How To Cook Eggs Any Style Like An Expert
“Pre-fab sprouts” at Egg Shop, NYC. Photograph by Ms Hannah Schneider, courtesy of Egg Shop
When it comes to cooking, eggs are generally among the first ingredients you get to grips with, but they can also be the most difficult to master. The fact that different people like their eggs cooked different ways tends to complicate this matter even further. So, given that we have to face up to the things pretty much every weekend at brunch, we thought it best to seek out the best methods for cooking them. Though there are plenty of chefs out there, all with their own philosophies and methods, it’s hard to imagine that many have spent more time thinking about eggs and their applications than Mr Nick Korbee, executive chef at New York’s Egg Shop. The Nolita hotspot, which opened its doors in late 2014, was originally intended by Mr Korbee and founders Ms Sarah Schneider and Mr Demetri Makoulis to offer the perfect egg sandwich. However, when experimentation started, it was clear that they could do a lot more with the humble ingredient – the result being the restaurant’s current egg-centric menu, featuring everything from classic breakfast sandwiches and scrambles to dinner options such as yolk-stuffed burrata, Korean bibimbap and more.
“Everybody has some emotional connection to an egg, to eating an egg, to cooking an egg” says Mr Korbee. “And that’s why it’s an amazing ingredient. When you say ‘egg’, I immediately think of the perfect soft scrambled egg that my grandmother used to make for me and put over white toast. And it was just so simple but, you know, if I stubbed my toe and started crying, that’s all I wanted to eat.” Below, Mr Korbee – mastermind behind the menu at what he calls “a temple for the egg” – offers his expert guide to cooking them in all our favourite ways: that is, boiled, poached, scrambled and fried. Once you’ve got these techniques sorted, avoid what Mr Korbee calls “the stigma of any style” with his tips to take your eggs that one step further.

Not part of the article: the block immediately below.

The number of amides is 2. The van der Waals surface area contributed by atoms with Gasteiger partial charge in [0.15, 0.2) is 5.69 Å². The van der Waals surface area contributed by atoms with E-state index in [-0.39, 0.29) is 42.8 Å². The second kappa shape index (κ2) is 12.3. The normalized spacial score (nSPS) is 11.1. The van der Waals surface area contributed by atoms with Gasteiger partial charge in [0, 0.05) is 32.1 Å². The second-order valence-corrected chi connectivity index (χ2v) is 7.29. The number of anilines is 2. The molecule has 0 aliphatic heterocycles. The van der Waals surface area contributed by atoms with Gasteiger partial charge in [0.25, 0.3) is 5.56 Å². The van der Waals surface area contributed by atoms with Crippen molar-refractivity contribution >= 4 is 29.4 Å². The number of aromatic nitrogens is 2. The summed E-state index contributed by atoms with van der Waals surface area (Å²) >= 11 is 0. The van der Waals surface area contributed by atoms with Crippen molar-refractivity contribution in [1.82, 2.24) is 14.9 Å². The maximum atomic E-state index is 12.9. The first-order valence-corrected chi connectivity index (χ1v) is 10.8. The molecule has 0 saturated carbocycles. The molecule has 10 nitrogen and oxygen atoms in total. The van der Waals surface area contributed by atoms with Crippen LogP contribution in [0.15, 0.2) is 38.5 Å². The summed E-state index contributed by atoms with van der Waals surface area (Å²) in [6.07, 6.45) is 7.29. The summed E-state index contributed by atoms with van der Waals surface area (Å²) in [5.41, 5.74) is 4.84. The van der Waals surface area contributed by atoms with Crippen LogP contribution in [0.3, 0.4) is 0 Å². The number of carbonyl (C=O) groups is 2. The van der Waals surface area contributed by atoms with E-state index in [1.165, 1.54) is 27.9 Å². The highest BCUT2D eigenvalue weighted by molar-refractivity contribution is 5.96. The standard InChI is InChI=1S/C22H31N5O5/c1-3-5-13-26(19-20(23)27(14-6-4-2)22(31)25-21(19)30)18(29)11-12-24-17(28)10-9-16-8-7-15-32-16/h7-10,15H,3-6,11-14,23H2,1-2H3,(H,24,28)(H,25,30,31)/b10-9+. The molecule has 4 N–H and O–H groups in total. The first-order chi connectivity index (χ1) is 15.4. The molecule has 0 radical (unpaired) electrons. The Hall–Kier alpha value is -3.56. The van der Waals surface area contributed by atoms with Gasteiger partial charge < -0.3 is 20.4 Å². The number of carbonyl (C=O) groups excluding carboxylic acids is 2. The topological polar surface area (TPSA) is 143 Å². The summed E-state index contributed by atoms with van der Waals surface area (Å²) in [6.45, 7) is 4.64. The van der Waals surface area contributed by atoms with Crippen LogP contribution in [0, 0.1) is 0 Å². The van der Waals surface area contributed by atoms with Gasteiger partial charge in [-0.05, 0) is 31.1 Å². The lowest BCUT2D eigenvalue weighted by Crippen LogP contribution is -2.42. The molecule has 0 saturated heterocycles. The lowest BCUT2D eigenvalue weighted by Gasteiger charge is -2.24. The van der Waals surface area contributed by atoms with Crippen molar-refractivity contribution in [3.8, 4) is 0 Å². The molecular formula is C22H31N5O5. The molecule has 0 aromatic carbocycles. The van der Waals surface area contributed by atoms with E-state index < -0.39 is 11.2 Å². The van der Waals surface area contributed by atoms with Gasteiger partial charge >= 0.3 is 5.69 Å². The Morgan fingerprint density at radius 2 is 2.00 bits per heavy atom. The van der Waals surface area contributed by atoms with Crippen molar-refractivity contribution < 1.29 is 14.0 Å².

“Poaching is easier than you would think. First, you need a saucepan – not a frying pan, skillet, stock pot, or brassier, just a basic saucepan. Fill the pan at least ¾ full with hot water and bring it to a rapid simmer with 4 tablespoons of cider vinegar, and 1 tablespoon of sea salt. By rapid simmer I mean Jacuzzi-level swirl and bubbles (the point just before, in a real Jacuzzi, you turn on the jets and get weird). Next, smoothly release the egg into the poach-cuzzi. You can either risk the nerve endings in your fingertips by cracking the egg and releasing it directly on the surface of the water, or you can crack it into any small vessel and pour it in to the water. The egg will initially sink, but the motion of the bubbles in the water will turn the egg for you, so there is no need to stir. Using a slotted spoon, check the egg after about 2 minutes by gently lifting it to the surface. Go ahead: poke it with your finger. If it’s not fully set, throw it back in and check again in a hot 30 seconds.”
The extra mile
“Poach a dozen quail eggs and stuff them in the round of an avocado. It’s visually stunning, the flavour profile is similar across the ingredients and it builds your timing skills as well.”
“A fried egg can be prepared sunny side up, over easy/medium/hard, or crispy (the new darling of fried-egg preparation). My preferred sunny-side-up style is prepared over medium-low heat in a non-stick or cast-iron pan with a minimal amount of canola/rapeseed oil. When the pan is up to temperature – when you can only hold your hand over it for 15 seconds before it gets too hot – add a tiny bit of oil, swirl to coat the pan, crack the egg into it, and turn the heat to low. The egg should not sputter and bubble out of control and the white should begin to set immediately. Once it has set on the bottom, after about 1 minute, give the unset white near the yolk a little poke with a spatula or wooden spoon. This should cause any raw white to spread out and cook a bit faster.